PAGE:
Craig suggested a snarky Modest Proposal, start targeting Linux instead of Mac, if you recoil at Apple taking 30%.
It’s really 15% for most people in Small Business Program. In the Olden Times Before Ye Appe Store, distributors only would take 50% or more cut, publishers would take 70-90% cut; the App Store was a ridiculously good deal when it came out. Assholes like Tim Sweeney at “Epic Games” are of course appalled at paying out a dime, and so after an epic court battle where they lost 9/10 claims, have now reduced it to 27%, and owe Apple $73M for legal fees.
But let’s think about switching. I’ve been spending a few days arguing with Linux zealots on fediverse, and have come to some conclusions, aside from the obvious that Linux people are crazy.
- Write software in tools and languages I don’t hate.
- Keep the kind of software quality, taste, accessibility, etc. that I like.
- Ship it and GET PAID.
- End-user use. I don’t have to inflict this on myself, just see what the dev environment’s like.
- Server software, I have FreeBSD for that.
- Joining a cult and singing the Free Software Song – do not click, it’s Stallman singing.
This is the most visible, but shallowest problem. Craig suggests Gtk+ or QT.
- Pro: It is easy to code against in C, and from there you can use anything you like with FFI; I could ship my Scheme programs with Gtk.
- Con: Looks like ass everywhere, native to nothing.
- Every version is incompatible and utterly different from the last.
- Theming makes UI design very hard, or impossible.
- Pro: Actually not terrible looking, sometimes almost passes for native.
- Con: Have to work in C++, which is a HARD NO from me.
- Gnome: Mostly this is just Gtk.
- Con: Do everything in their awful IDE.
- Sort of has design guidelines, but the child-like or Windows Vista-like icons, bubble aesthetic, is not appealing.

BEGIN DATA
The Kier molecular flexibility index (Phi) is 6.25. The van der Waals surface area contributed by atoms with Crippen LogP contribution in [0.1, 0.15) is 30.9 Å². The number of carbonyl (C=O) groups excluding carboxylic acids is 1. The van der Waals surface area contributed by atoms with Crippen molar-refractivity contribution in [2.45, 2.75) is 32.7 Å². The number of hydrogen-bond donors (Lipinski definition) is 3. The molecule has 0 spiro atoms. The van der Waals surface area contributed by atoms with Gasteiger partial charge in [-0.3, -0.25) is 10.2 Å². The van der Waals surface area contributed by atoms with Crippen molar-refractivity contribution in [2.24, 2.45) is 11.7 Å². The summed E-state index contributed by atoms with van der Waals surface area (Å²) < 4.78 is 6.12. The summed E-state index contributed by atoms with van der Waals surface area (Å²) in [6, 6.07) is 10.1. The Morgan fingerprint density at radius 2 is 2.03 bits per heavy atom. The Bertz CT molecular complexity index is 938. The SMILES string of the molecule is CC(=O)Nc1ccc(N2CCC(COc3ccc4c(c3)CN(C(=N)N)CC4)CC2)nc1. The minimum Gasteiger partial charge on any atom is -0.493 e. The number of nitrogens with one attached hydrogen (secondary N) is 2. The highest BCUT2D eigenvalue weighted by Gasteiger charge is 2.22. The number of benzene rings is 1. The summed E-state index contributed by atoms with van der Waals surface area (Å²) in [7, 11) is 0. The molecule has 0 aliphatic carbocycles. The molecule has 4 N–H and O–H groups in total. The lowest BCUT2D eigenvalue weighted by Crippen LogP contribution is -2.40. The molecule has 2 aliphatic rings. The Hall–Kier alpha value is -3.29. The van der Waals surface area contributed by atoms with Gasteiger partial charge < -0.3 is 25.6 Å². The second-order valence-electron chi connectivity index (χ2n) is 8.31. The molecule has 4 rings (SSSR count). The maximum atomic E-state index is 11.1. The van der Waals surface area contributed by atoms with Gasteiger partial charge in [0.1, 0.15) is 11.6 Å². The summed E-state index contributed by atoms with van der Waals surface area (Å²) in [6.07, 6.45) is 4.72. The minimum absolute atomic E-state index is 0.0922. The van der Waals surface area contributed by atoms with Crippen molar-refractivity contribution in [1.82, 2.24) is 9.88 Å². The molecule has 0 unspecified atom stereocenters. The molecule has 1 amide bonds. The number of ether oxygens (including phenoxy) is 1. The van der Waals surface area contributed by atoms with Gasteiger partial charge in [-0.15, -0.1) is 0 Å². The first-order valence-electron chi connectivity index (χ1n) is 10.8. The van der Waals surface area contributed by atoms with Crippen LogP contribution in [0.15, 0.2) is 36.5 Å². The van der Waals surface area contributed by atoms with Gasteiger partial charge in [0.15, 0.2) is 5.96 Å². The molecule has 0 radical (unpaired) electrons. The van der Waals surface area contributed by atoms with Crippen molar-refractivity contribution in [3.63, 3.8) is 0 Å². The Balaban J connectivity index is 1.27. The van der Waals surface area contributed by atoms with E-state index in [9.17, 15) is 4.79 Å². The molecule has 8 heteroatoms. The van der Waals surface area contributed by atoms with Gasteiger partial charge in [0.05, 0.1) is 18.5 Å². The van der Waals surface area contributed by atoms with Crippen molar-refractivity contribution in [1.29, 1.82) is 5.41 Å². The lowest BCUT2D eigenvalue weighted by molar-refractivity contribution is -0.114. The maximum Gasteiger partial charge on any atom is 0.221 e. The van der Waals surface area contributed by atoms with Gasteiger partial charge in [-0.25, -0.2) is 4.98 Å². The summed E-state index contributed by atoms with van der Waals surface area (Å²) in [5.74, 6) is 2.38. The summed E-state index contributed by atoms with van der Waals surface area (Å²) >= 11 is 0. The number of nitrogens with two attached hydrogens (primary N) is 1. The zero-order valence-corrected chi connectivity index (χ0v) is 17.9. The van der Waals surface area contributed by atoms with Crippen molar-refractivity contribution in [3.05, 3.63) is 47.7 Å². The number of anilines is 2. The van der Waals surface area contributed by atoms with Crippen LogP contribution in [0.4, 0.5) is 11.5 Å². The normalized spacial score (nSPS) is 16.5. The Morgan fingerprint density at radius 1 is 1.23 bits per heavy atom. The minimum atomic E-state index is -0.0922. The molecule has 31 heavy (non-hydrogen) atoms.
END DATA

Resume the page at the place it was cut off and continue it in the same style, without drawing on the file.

- Requires Flatpak, which I’ll get to in a minute.
- KDE: Mostly this is just QT.
- Pro: Can be worked in from Kate, which is an OK editor. Here’s Mark, saying something almost positive about a Linux program! Kate is OK. It’s no Vim, though.
- Human Interface Guidelines are pretty consistent, professional-looking.
- Con: Can also be worked in from KDevelop, which makes Eclipse look fun (Eclipse is not fun).
- UI is mostly written in QML, which is YAML like Microsoft’s XML layout stuff. Just horrible.
- Mostly the loser in the Linux User Interface Wars.
- Again, C++, no.
- Pro: Is a platform with some aesthetics & user experience; not great, but it exists.
- Has a paid store.
- Con: Languages are Java or Kotlin, which are very silly.
- IDEs for it are really spectacularly awful, either Eclipse or a bag-on-the-side mode of IntelliJ.
- Security is F-tier, I don’t like contributing to a platform that’s all scams, piracy, and botnets.
I hate basically everything here, and more besides. Gtk has a bare winning edge that it’s easier to use from a language I like.
The deeper problem of Linux is everything in between 1970s terminal programs and trivial GUI programs that don’t interact with anything. There’s no real system integrations.
If you want to use the user’s calendar, you have to research several calendaring systems, some of which may have an API and some don’t. Again when you want to do messaging, oh, wait, that doesn’t even exist on every system. Again when you want to do something with curated photo albums, not just shoving a png in some random directory.
Or dig deeper, and audio is the same fiasco that chased me off Linux desktop 20 years ago; you simply can’t get multiple audio streams to sync & play, and the latency is often in the seconds for audio processing, I can get far under 10ms on Mac. Video is nonexistent other than calling out to VLC or mplayer; you don’t want to try.
What you can get done on Linux is maybe a database and low-level networking. If that’s not enough, you’re in for a rough ride.
So I use this word a lot. “The only problem with Microsoft is, they just have no taste.” —Steve Jobs – watch that whole clip from Triumph of the Nerds.